In my experience, Fidelity attracts a certain type. The company’s employees tend to be polished but very understated. They are exceptionally conscious and diligent about Fidelity’s compliance rules and regulations, which makes it, which makes it unlikely that a Fidelity customer is going to get fleeced like Bank of America’s Merrill Lynch unit allegedly did to former New Hampshire governor Craig Benson. Being so straight laced makes it problematic for them to deal with wiseacre customers like myself. My rep freaks out every time I say I’d like to name him as my primary beneficiary. (Fidelity reps speak on a recorded line and a client saying he’d like to name his rep as a beneficiary could set off alarm bells.)

The understatement stems from the top. Johnson, who turns 59 on Saturday, is a beguilingly taciturn person who so easily blends into a crowd that few would ever guess that she’s among the wealthiest people in America, with a net worth of about $15 billion. My sense is that Johnson doesn’t want her wealth to define her, and if given the choice, she’d welcome not being included on Forbes’ list of wealthiest Americans or would be delighted if they grossly underestimated her net worth.

Johnson strikes me as genuinely down-to-earth. Among the personal details I’ve gleamed: Johnson flies commercial, doesn’t drop her name to get reservations at restaurants, and not only worked out at a local fitness club, but also wore its facility issued clothing. The internet connection at Johnson’s suburban Boston home is so spotty that she had to go to Fidelity’s headquarters to conduct a zoom interview with the Dallas Morning News. Johnson has an MBA from Harvard but her undergraduate degree is in art history, which suggests her interests extend well beyond reading Excel spreadsheets.

Johnson rarely gives media interviews, preferring to engage with employees and Fidelity clients. But she’s a pro at media relations: Watch Johnson’s recent interview with Barron’s editor Beverly Goodman (embedded in this article) and notice the multiple times she acknowledges Goodman’s and Barron’s work. Making journalists feel good about themselves and their publications is a surefire way to disarm them and make an interview go your way. (Also notice how Goodman beams when hearing Johnson’s acknowledgments.)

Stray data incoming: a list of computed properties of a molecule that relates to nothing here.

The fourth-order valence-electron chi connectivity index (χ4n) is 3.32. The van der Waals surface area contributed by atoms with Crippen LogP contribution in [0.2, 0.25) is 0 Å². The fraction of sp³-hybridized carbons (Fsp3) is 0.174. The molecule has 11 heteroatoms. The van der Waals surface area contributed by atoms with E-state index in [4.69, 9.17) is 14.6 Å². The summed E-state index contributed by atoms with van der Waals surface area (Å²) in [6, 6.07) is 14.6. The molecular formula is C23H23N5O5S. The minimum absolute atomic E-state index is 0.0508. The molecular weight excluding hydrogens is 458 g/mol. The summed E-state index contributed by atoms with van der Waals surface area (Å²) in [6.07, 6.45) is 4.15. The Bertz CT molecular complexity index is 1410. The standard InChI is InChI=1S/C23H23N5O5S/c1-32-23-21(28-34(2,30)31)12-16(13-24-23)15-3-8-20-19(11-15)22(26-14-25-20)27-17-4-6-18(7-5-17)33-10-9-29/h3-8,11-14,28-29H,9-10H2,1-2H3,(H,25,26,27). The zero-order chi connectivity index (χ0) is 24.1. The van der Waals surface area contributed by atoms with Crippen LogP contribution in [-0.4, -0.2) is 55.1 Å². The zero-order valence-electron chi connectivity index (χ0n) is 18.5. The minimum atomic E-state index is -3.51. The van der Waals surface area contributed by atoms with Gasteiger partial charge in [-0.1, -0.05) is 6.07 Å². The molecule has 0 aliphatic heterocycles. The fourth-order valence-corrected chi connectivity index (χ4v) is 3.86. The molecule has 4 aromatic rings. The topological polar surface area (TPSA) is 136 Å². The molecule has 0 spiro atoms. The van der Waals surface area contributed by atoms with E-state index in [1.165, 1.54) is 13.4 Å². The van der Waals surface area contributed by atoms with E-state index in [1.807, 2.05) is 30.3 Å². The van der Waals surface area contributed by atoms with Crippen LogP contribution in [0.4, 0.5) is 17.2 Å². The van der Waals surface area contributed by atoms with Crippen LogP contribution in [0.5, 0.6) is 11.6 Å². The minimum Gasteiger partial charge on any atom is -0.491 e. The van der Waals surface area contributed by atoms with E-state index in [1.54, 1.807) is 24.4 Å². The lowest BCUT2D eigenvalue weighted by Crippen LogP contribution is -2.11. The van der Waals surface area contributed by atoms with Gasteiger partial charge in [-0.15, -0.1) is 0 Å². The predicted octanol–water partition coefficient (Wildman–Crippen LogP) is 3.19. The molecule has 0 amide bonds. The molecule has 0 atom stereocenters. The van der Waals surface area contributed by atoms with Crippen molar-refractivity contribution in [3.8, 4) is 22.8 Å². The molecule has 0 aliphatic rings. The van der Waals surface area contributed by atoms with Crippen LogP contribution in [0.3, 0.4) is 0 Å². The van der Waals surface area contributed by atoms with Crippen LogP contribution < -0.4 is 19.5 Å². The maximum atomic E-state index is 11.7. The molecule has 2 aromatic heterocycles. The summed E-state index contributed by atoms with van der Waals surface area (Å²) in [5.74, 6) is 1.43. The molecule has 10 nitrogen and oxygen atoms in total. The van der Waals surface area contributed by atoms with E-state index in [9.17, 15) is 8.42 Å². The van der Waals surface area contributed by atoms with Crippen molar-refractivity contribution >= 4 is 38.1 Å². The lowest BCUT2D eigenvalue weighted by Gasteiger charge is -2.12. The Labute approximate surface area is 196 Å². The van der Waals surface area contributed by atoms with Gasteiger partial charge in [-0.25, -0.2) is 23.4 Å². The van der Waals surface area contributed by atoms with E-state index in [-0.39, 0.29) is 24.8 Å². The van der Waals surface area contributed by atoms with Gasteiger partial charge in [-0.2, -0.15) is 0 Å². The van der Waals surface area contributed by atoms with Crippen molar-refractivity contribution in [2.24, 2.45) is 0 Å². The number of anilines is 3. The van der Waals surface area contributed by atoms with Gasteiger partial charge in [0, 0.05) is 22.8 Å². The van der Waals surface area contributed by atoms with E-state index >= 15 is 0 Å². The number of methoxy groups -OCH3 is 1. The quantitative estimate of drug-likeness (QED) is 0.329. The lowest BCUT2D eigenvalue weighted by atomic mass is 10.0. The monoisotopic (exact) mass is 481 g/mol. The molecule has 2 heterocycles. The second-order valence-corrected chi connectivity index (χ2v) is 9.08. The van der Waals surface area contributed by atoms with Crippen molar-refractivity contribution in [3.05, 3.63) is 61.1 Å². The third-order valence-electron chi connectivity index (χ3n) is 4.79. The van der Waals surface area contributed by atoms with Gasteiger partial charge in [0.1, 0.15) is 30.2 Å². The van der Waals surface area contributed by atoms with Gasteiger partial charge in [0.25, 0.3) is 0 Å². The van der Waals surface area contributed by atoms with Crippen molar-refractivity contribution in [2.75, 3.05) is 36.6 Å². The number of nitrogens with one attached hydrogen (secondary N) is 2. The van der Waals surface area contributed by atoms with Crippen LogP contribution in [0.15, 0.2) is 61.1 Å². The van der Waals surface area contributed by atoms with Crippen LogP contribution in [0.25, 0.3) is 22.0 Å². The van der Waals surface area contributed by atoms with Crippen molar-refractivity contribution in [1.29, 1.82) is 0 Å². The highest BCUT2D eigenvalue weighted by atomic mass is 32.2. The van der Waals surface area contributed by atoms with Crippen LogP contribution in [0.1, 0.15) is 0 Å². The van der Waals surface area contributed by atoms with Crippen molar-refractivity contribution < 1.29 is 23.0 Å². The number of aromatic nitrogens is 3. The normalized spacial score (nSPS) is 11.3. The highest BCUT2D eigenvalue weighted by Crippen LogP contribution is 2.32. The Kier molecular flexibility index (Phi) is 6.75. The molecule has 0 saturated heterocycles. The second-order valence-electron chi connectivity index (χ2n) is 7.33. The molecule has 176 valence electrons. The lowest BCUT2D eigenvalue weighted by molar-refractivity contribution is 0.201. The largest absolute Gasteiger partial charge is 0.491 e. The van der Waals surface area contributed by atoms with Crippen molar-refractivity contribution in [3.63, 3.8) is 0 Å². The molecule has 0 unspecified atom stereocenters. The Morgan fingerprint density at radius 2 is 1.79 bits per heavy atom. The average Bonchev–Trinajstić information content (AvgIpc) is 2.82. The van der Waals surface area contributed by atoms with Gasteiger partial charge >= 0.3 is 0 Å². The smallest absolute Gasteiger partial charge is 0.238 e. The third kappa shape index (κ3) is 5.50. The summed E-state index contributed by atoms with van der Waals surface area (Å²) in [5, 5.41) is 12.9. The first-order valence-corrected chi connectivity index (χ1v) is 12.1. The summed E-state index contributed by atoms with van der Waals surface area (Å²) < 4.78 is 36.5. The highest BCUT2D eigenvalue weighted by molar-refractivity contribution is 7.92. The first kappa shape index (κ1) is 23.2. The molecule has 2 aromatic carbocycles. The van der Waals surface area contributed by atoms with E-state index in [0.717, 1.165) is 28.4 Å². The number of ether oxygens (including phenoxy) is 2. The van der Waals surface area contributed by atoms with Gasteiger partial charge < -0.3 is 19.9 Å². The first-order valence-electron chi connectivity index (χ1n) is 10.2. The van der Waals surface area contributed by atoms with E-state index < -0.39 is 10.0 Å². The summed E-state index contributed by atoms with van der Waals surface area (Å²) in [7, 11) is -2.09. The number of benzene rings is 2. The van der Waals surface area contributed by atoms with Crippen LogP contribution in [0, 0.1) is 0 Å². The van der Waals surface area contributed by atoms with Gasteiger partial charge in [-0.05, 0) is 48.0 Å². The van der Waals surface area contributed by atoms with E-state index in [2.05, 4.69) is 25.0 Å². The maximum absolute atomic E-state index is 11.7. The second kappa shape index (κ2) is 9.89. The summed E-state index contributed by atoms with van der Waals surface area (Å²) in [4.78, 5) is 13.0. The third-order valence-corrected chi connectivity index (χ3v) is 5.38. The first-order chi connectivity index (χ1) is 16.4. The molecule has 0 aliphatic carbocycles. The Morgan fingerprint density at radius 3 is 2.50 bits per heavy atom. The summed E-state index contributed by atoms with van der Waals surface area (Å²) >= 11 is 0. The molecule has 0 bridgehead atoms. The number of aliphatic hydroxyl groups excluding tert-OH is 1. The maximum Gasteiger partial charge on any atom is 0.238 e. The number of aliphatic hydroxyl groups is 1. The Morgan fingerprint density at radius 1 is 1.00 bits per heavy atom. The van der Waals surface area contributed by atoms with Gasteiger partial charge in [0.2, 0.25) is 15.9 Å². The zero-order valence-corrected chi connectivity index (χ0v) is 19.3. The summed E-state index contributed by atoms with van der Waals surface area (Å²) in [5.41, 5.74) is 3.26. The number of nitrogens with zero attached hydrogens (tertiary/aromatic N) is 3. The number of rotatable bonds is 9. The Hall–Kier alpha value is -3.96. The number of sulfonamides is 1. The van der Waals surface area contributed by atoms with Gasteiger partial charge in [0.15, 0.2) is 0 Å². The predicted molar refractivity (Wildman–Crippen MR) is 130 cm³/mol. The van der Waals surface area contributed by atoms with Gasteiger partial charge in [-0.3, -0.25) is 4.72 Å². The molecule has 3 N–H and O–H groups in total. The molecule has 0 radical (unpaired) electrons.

Johnson’s seeming humility sets a powerful example for Fidelity’s rank-and-file. It telegraphs that she doesn’t want Fidelity to be all about her, but rather a much bigger mission where all employees are critical to the company’s success. Amazingly, the message was heard and understood by every Fidelity employee I’ve ever encountered.

So, to Fidelity’s 50,000 plus employees, take a bow all of you. In a world of increasingly C- and D-team companies who harness technology to distance themselves from their customers, you’re the A-team players trained to do right by the people whose business you rely on. Consider yourselves fortunate you work for a company controlled by a family whose members have always conducted themselves with integrity and grace and strived to enrich their employees alongside themselves.